February 28, 2020
Earlier this month, one of the world’s two lacquer manufacturers Apollo/Transco was destroyed in a fire. With the industry yet to count the cost of the loss, we take a more technical look at the role lacquers play and weigh up the alternatives available.
Lacquers are the physical bridge between recorded sound and the finished record. As the medium onto which music is transferred, and from which stampers are created, master discs or lacquers represent a crucial part of the vinyl manufacturing process.
As such, the shock and dismay following a devastating fire at US-based company Apollo/Transco – a merger of two previous competitors – has been widespread.
The lacquer itself is an aluminium disc (either 14”, 12” or 10” in size to provide a handling area for the 12”, 10”, or 7” records that will be cut), coated in nitrocellulose. Highly flammable, the nitrocellulose will have likely been responsible for accelerating devastating damage to the Apollo/Transco facility.
To create the lacquer, the aluminium disc is passed through nitrocellulose along a conveyor belt, before a laborious process of drying, proving and inspection takes place, ensuring every successful disc retains a complete mirror finish without imperfection. The process has changed very little in the 90 or so years Transco has been making the discs.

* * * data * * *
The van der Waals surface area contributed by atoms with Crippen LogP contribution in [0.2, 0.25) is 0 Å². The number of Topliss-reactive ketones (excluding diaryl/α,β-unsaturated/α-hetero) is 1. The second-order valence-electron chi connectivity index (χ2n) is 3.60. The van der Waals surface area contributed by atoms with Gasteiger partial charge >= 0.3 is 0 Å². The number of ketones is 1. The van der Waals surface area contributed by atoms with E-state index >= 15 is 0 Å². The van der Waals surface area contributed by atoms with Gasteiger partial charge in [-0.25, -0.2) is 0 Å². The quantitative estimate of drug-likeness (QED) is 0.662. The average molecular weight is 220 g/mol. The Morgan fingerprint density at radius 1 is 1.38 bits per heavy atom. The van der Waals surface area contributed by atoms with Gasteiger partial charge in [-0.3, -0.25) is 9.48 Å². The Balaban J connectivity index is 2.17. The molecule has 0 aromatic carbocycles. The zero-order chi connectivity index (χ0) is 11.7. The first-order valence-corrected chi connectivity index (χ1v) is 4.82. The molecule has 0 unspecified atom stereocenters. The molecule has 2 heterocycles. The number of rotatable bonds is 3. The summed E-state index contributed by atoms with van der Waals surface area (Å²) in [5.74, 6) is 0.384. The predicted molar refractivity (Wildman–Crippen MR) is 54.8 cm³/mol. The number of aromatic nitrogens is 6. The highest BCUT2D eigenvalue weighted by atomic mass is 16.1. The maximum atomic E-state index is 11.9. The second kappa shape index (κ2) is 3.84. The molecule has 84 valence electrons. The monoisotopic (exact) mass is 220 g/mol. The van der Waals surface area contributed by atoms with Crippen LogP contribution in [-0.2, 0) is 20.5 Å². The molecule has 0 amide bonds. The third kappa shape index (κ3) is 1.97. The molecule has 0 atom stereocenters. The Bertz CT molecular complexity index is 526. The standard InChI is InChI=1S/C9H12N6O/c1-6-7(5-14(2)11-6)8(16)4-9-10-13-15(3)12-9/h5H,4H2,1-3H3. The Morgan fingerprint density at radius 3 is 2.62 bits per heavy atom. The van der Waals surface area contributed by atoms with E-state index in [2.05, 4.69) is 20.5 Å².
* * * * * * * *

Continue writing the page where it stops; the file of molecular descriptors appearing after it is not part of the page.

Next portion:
Lacquers aside, the vinyl industry is sustained by a complex network of industrial processes, and there are pinch points throughout. While the number of pressing plants has increased with demand in recent years, and new presses are now available, there was a time when a relatively finite number of functional record presses remained in circulation. Consider the little recognised companies that produce the centre labels for your records, essentially a paper composite capable of withstanding huge heat and pressure, or that rare beast, the gatefold making machine, of which very few original units are still running.
At the mastering level, things become even more specialised. There are a finite number of functioning cutting lathes in the world, and a similarly finite number of trained engineers to operate them, which is estimated to stand at around 300 worldwide. To acquire a Neumann lathe, you need to go through a vetting process not dissimilar to becoming a Freemason. No wonder the online community, responsible for sharing and preserving knowledge about these machines, is called The Secret Society of Lathe Trolls.
Of the engineers, few have the knowledge to carry out maintenance if something goes wrong, and none of the original Neumann manufacturers are still alive. As Frank Merritt of The Carvery points out, “the lathes were so over-engineered in the first place, and no-one really knows who owns the rights to them.”